Philip signified that it was too late. He was moreover of opinion, and
stated it in his briefest, that it would be advisable to leave the
unfolding of the present secret to the captain.
Jane wondered why the letter had been shown. Her patient might be
annoyed and needing sympathy?
'After all,' she said, 'Captain Con may turn out to be a very good sort
of member of Parliament in his way.'
Philip's eyebrows lifted, and he let fall a breath, eloquent of his
'My brother says he is a serviceable director of the Company they are
'He finds himself among reasonable men, and he is a chameleon.'
'Parliament may steady him.'
'It is too much of a platform for Con's head.'
'Yes, there is more of poet than politician,' said she. 'That is a
danger. But he calls himself our friend; I think he really has a liking
for John and me.'
'For you he has a real love,' said Philip.
'Well, then, he may listen to us at times; he may be trusted not to wound
us. I am unmitigatedly for the one country--no divisions. We want all
our strength in these days of monstrous armies directed by banditti
Councils. England is the nation of the Christian example to nations.
Oh! surely it is her aim. At least she strives to be that. I think it,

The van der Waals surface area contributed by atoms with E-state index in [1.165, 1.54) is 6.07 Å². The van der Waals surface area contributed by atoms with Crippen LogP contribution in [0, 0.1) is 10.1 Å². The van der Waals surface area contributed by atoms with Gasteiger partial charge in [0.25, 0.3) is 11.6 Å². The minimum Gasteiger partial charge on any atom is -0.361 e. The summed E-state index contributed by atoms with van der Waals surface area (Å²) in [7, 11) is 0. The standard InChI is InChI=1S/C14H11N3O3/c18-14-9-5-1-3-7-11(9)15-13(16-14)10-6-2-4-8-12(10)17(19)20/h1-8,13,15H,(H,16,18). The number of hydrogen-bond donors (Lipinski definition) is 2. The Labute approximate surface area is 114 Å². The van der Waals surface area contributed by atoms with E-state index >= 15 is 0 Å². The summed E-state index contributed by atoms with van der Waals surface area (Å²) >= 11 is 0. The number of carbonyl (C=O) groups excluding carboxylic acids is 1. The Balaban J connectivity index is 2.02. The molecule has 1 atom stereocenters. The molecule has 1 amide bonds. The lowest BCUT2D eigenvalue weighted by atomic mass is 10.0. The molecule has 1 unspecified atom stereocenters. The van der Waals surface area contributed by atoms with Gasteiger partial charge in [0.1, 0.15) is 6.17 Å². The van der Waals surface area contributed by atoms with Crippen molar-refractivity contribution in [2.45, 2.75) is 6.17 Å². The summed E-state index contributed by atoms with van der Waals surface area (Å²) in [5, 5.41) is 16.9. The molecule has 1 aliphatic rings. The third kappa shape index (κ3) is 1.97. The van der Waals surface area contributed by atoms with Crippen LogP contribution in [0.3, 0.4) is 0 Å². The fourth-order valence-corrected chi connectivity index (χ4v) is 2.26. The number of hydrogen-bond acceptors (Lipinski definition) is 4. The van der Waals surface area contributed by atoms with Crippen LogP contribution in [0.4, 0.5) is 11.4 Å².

and I see the many faults we have.'
Her patient's eyelids were down.
She proposed to send her name up to Mrs. Adister.
On her return from the poor lady racked with headache and lying little
conscious of her husband's powder-barrel under the bed, Jane found her
patient being worried by his official nurse, a farm-labourer's wife, a
bundle of a woman, whose lumbering assiduities he fenced with reiterated
humourous negatives to every one of her propositions, until she prefaced
the last two or three of the list with a 'Deary me!' addressed
consolatorily to herself. She went through the same forms each day,
at the usual hours of the day, and Jane, though she would have felt the
apathetic doltishness of the woman less, felt how hard it must be for him
'Your sister will be with you soon,' she said. 'I am glad, and yet I
hope you will not allow her to put me aside altogether?'
'You shall do as you wish,' said Philip.
'Is she like Patrick? Her name is Kathleen, I know.'
'She is a raw Irish girl, of good Irish training, but Irish.'
'I hope she will be pleased with England. Like Patrick in face, I mean.'
'We think her a good-looking girl.'
'Does she play? sing?'
'Some of our ballads.'
'She will delight my brother. John loves Irish ballads.'
A silence of long duration fell between them. She fancied he would like
to sleep, and gently rose to slip away, that she might consult with Mrs.
Lappett about putting up some tentcover. He asked her if she was going.
'Not home,' she said. His hand moved, but stopped. It seemed to have
meant to detain her. She looked at a white fleece that came across the
sun, desiring to conjure it to stay and shadow him. It sailed by. She
raised her parasol.
His eyelids were shut, and she thought him asleep. Meditating on her